I’d taught Infinite Jest twice before, as part of a course called The Big Novel. In that one, we read Gravity’s Rainbow, Underworld, Infinite Jest, and Cryptonomicon, attempting to think through the impulse of a subset of recent authors toward producing such encyclopedic novels, and what they have to do with the state of U.S. culture after World War II. In each go-round of that class, Infinite Jest was both a highlight and the odd-novel-out, the one that seemed to be most about us and who we are right now, but the one at the very same time not about how we got here, but where we’re going if we don’t watch out. Reading Infinite Jest this past spring, not in the context of Pynchon and DeLillo, but in the context of Wallace’s own previous and following work, took some of the emphasis off of the particular forms of cultural change the novel posits and focused it more on the philosophical questions that recur throughout his writing, and in particular the relationship between self and other as mediated by language, or perhaps that relationship as complicated by the impossibility of ever really saying what you mean, coupled with the absolute necessity of trying to do so anyhow.
But I was left with the puzzle of how to structure the class. If we read the texts in chronological sequence, Infinite Jest would fall much too early in the semester, and would threaten to take the wind out of the sails of everything that fell behind it. But leaving it for the end of the semester, as the culminating text, wouldn’t allow us to see how Wallace’s thinking developed after its publication. I finally settled on a kind of half measure: we started Infinite Jest at the proper moment in the chronological sequence of the texts, but stretched it out across the rest of the semester, spending one day each week on another of the books and one day working through another section of IJ. On the whole, I think it worked out really well, though I suppose you’d have to ask my students for confirmation. The hardest part of that schedule — for me, at least; for them it was no doubt the quantity of reading — was trying to figure out how to talk in sufficient detail about the 100 pages on the table for that week, drawing attention to the things I knew were going to turn out to be important, without giving away too much about why they were important. But as you can tell from my students’ blog, they had lots to say, lots they wanted to consider, and discussion only very rarely flagged.
The first semester I taught my “Big Novel” course, on the last day of class, I did my usual “any lingering questions that you’d like us to talk about” schtick, and one student raised her hand and asked me why I hadn’t had David Foster Wallace come talk to them while we were reading Infinite Jest. And I was so surprised that I wound up blurting out the truth: because I had never talked with him about the class I was teaching. Because he would have hated it, hated the idea that his work was being discussed in the very building in which he was trying to be someone other than the Famous Author of Infinite Jest. Because both of us suffered from a kind of self-consciousness that made it absolutely necessary for him to pretend like he didn’t know I was teaching the novel (and it was pretending, I’m certain; it’s a very small college), and for me to pretend like I didn’t know he knew, if we were going to be able to function. So no. No visits from Dave.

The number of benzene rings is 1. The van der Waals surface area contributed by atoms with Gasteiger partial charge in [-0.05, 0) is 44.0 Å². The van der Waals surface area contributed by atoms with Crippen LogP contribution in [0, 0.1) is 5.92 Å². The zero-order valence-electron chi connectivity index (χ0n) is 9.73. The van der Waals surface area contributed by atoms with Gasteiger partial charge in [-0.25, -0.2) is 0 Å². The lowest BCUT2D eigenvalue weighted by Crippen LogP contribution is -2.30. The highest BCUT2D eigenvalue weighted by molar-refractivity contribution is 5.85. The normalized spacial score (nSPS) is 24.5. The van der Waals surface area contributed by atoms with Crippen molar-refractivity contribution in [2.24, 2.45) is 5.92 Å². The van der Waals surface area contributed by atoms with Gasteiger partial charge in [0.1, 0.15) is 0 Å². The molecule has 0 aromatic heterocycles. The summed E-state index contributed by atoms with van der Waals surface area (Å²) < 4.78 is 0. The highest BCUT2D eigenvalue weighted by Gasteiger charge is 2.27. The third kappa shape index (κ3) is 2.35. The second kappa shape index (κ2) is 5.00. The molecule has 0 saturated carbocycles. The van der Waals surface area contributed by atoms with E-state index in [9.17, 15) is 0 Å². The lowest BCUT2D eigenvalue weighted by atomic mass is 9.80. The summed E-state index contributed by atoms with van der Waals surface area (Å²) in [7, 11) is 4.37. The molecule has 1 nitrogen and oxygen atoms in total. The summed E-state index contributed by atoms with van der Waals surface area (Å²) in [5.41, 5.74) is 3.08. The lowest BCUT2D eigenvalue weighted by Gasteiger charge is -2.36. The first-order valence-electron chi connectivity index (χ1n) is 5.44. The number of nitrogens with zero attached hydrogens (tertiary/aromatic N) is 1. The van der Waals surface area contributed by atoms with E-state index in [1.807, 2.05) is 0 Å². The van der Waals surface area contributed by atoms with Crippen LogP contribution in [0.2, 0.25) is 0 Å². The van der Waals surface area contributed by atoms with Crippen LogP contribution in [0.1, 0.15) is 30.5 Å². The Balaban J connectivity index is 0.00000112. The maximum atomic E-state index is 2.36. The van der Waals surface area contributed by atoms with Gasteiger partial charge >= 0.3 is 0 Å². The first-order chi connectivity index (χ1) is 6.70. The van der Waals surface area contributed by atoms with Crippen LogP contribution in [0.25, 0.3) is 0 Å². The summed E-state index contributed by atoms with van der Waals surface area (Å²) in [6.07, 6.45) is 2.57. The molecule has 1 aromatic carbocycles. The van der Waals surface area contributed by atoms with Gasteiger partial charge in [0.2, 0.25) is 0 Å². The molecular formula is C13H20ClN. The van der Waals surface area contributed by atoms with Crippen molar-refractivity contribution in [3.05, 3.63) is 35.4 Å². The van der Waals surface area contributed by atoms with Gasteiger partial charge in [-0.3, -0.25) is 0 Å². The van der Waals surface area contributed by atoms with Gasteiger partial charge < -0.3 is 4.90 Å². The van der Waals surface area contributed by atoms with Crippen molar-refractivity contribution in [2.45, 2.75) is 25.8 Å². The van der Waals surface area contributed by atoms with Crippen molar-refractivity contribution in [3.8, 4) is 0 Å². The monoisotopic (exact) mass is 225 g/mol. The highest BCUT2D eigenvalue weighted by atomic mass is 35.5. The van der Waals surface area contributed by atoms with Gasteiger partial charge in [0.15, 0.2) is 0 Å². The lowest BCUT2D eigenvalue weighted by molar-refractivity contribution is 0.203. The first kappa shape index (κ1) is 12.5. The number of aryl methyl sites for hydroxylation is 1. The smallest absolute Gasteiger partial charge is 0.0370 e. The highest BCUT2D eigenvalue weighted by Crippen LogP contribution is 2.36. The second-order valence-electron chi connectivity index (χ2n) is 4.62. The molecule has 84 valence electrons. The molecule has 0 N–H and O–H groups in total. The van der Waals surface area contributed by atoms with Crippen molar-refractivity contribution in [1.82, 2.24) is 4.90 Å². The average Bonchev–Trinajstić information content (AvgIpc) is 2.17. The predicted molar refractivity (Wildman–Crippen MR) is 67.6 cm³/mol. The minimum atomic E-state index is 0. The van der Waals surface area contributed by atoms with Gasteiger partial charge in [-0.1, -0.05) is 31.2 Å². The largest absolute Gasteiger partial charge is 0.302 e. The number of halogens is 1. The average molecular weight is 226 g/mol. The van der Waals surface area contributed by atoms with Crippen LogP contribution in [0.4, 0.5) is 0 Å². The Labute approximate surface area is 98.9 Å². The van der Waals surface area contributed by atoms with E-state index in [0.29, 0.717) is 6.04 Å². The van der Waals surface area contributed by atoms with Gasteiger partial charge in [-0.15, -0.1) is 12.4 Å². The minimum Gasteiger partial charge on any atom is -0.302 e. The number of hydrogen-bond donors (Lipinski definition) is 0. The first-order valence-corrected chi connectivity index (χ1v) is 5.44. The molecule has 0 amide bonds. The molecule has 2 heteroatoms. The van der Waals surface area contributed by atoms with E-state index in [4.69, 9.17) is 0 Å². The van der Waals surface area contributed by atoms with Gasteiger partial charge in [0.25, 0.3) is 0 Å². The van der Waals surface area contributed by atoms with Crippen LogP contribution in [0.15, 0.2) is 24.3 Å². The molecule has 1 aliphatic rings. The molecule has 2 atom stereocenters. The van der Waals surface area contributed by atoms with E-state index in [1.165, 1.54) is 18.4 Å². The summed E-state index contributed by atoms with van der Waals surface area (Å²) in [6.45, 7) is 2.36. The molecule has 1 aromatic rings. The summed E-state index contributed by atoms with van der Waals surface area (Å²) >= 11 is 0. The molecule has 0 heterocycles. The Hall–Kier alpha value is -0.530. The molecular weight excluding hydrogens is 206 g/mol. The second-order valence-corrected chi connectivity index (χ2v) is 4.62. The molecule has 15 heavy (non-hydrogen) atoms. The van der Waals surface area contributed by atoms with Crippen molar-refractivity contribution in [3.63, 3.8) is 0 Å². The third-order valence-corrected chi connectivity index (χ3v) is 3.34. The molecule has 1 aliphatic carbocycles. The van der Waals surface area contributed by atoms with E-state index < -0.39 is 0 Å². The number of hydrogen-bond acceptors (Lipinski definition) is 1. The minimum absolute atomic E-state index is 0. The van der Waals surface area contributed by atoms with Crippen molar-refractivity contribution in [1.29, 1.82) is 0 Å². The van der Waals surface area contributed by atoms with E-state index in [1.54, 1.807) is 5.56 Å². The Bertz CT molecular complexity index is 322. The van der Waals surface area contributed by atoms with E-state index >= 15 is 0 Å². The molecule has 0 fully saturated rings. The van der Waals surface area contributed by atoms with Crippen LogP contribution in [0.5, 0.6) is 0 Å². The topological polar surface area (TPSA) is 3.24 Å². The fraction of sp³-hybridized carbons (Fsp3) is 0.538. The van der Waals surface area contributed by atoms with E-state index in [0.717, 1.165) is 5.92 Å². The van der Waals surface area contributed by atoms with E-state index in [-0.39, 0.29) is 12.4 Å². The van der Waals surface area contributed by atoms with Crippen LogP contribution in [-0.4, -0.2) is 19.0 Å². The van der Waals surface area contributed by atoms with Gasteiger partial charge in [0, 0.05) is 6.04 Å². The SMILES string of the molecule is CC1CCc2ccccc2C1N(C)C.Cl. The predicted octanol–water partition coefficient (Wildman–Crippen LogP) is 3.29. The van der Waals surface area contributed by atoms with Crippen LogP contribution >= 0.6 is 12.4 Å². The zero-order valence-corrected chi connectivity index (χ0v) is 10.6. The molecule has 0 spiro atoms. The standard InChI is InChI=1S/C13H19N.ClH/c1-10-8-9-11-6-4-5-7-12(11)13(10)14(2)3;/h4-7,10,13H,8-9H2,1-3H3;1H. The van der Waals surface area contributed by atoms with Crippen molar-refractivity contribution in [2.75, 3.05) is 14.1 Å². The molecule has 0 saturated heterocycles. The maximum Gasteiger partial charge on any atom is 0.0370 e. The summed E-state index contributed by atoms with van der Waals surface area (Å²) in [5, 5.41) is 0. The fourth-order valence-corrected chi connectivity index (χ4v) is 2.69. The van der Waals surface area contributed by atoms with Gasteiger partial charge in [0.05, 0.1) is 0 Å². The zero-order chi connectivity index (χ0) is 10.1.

I thought about that moment all last semester, and the fact that I could only teach perhaps the best class I’ve ever taught precisely because he wasn’t there anymore. And I still don’t know what to do with that, but I hope that if he’s out there, wherever, he’ll understand.
Today is the last day of what has been alternately a difficult and an exhilarating semester. Honestly, it’s the first semester in I can’t remember how long that I’ve been sorry to see end, the first semester in several years in which I’ve actually felt good about my teaching way more often than I’ve felt badly about it. But it’s also been a bit of an emotional rollercoaster. And a good deal of both the up and the down of it all has been attributable to the class I taught this semester on the work of my late colleague, David Foster Wallace.
Continue reading “Requiescat in Pace”
I’m deep in the thick of the best semester I’ve had in several years, so it’s taken some doing to pry me away from teaching in order to see what teaching-related stuff is going on out there in the blogosphere. Having spent some time poking around, though, I’ve found a bunch of exciting stuff for this fortnight’s only one day late Teaching Carnival! Before we start, a few reminders about the nature of the ride, a warning to keep your arms and legs inside the car at all times, and a big thank you to our guide last time. Now, off we go!
Lots of folks other than me are having good semesters, and are doing some cool stuff:
- Collin Brooke updates us on his experiment with his graduate course.
- David Silver took his class on what sounds like a yummy field trip to North Beach.
- Scott Eric Kaufman builds on his “how to teach film responsibly in a comp class” essay (also linked in the last TC) by posting more of his teaching notes on film (also a bit more), as well as thinking about teaching comics (of which there’s also a bit more).
- Chuck Tryon’s graduate course on teaching with technology is producing some fascinating posts.
- The Undergraduate Historian discusses the research essay.
- Lanette Cadle and her class are working on a basic writing wikibook.
- Michael Arnzen’s students produced some impressive collages.
Many of us are nonetheless faced with the semester’s frustrations:
- Sisyphus, for instance, struggles with ambivalence.